The first one is important if you are going to change some configuration parameters—incremental building may or may not work in this case. Initially, I was going to recommend that you start working with some default configuration, by running, for instance, make integrator926_defconfig, which should configure Buildroot for the Integrator ARM reference board. However, it turns out that as Buildroot development moved forward, most of the default configurations somehow lagged behind and currently do not work out of the box. I suggest you run make menuconfig, and choose the following options manually:

  • Target architecture: arm.

  • Target Architecture Variant: arm926t.

  • Kernel: same version as Linux headers.

And, go over the other parameters and check for others that you may want or need to modify. Be careful when you do so, and always save your latest working configuration (the .config file). It is very easy to end up with a nonworking configuration.

Buildroot configuration options can be divided roughly into hardware-, build-process- and software-related, while software-related options can be divided further into kernel, toolchain and packages.

Hardware options are the “Target Architecture” that defines your CPU core (ARM, MIPS and so on). “Target Architecture Variant” defines the exact CPU you are using, and “Target Options” defines board-related parameters, such as UART baud rate and so on. You hopefully should know your hardware parameters, and there is not much to add here, except that for the ARM architecture, I suggest using EABI and making sure you use the same ABI convention everywhere.

If you are running Buildroot for the first time, you probably should avoid changing the “Build options”. These options probably are okay the way they are; the only thing you may want to change is the “Number of jobs to run simultaneously” if your build PC is a multicore system. Also, choose “build packages with debugging symbols” if you want to debug some of the pre-installed applications.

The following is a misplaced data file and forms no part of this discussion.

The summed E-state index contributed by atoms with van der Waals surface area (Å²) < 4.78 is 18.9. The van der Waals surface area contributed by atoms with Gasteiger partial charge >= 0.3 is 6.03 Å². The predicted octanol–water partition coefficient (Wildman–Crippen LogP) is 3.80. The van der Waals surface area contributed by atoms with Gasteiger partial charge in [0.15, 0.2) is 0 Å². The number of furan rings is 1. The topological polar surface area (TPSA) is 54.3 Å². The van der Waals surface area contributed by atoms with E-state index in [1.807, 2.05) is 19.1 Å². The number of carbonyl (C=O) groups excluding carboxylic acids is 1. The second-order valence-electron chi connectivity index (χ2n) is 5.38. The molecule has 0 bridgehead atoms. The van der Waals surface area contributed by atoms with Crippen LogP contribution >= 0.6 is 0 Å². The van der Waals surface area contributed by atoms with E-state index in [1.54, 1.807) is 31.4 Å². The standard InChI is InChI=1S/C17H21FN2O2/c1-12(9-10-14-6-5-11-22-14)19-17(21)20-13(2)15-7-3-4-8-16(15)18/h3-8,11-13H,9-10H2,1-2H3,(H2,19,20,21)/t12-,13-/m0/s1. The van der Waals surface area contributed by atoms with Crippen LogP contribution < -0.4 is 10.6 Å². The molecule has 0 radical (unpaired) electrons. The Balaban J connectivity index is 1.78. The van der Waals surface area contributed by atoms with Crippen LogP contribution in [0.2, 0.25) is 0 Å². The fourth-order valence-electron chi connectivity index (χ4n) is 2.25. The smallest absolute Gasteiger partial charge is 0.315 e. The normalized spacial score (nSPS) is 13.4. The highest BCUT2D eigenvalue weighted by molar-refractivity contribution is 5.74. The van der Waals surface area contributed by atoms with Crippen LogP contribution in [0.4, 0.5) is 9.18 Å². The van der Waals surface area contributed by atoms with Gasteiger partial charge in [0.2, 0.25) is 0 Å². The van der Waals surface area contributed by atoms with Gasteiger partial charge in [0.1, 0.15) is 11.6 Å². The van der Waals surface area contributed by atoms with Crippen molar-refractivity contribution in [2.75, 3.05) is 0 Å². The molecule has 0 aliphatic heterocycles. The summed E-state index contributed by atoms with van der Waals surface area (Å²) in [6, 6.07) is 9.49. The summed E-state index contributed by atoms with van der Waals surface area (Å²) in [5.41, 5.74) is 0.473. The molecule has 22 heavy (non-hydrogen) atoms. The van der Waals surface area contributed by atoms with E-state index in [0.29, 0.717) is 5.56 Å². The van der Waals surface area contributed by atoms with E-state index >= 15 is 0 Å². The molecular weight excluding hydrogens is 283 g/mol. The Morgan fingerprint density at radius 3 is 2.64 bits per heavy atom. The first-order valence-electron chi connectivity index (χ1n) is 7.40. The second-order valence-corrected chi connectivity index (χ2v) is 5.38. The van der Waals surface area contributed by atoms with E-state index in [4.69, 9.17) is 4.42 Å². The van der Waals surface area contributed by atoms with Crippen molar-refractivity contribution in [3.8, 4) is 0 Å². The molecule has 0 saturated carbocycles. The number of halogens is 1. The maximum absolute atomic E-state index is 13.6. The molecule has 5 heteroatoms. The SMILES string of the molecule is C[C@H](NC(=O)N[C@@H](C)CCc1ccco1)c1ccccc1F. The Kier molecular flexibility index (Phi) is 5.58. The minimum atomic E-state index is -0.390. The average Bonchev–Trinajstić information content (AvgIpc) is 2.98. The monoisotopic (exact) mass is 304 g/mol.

Remember, in order to build the kernel and software packages, Buildroot first needs to build the cross-compiler toolchain for your hardware. The Toolchain menu allows you to choose the gcc version and other toolchain-related parameters. The wrong toolchain configuration can lead to some very weird errors, so be careful. By default, Buildroot builds its own toolchain and works with uClibc. There is an option to work with an external toolchain, which can be glibc-based, but that's beyond the scope of this article, so you should set “Toolchain type” to “Buildroot toolchain”. You can change the gcc, binutils, uClibc and kernel headers (but not the kernel itself) versions from this menu. You also can decide to compile the C++ (g++) compiler and gdb support (gdbserver for the target and gdb client for the host or a standalone gdb for the target), which is probably something you are going to need. All the other options are better left alone at this stage.

“Package selection for the target” is where you get to choose what software components you want as part of your embedded filesystem image. This is where you can experiment relatively freely—even if you select an application that's not supported on your hardware or with the particular Linux and gcc versions that you chose, it's easy to find the problematic application and disable it.

First, there is BusyBox. It deserves an article of its own, but basically, it's a collection of standard Linux utilities (such as shell and init), optimized for low memory footprint systems. You can start by creating a filesystem with just BusyBox. It contains everything you need in order to boot and verify that your system is working. Later, you can add more packages, ranging from the MySQL or SQLite databases to the VLC and MPlayer media players, as well as Perl, Python and many others.

The “Target filesystem options” allow you to choose the type of filesystem image. Pretty much all the commonly used (in the embedded world) filesystems are supported, including: cramfs, squashfs, jffs2, romfs and ext2.

If you just want to experiment or prefer to create the filesystem image manually (if you are using some rare unsupported filesystem, such as yaffs2), you can choose the “tar the root filesystem” option, which will create a tar archive with your filesystem. For some unknown reason, bootloader configuration also is found under this menu (only Das U-Boot is supported for now), but I'll skip this one, assuming you have a working bootloader already.

The last menu is “Kernel”, which is optional. In case you are interested only in application development, choosing the right kernel headers (see above) is enough. If you decide to modify the kernel, remember to keep the kernel version and the kernel headers version (in the Toolchain menu) in sync.

When you are finished, exit menuconfig, and run make. Buildroot automatically will download everything it needs, compile it and eventually create the filesystem image in the output/images/ directory. If you want to modify something in the filesystem image, for example, to change the IP address of your system, you can modify the filesystem skeleton directory tree, which is usually located in target/generic/target_busybox_skeleton. Note that if you are not using BusyBox, or if your hardware platform has its own filesystem tree skeleton, this location can be different.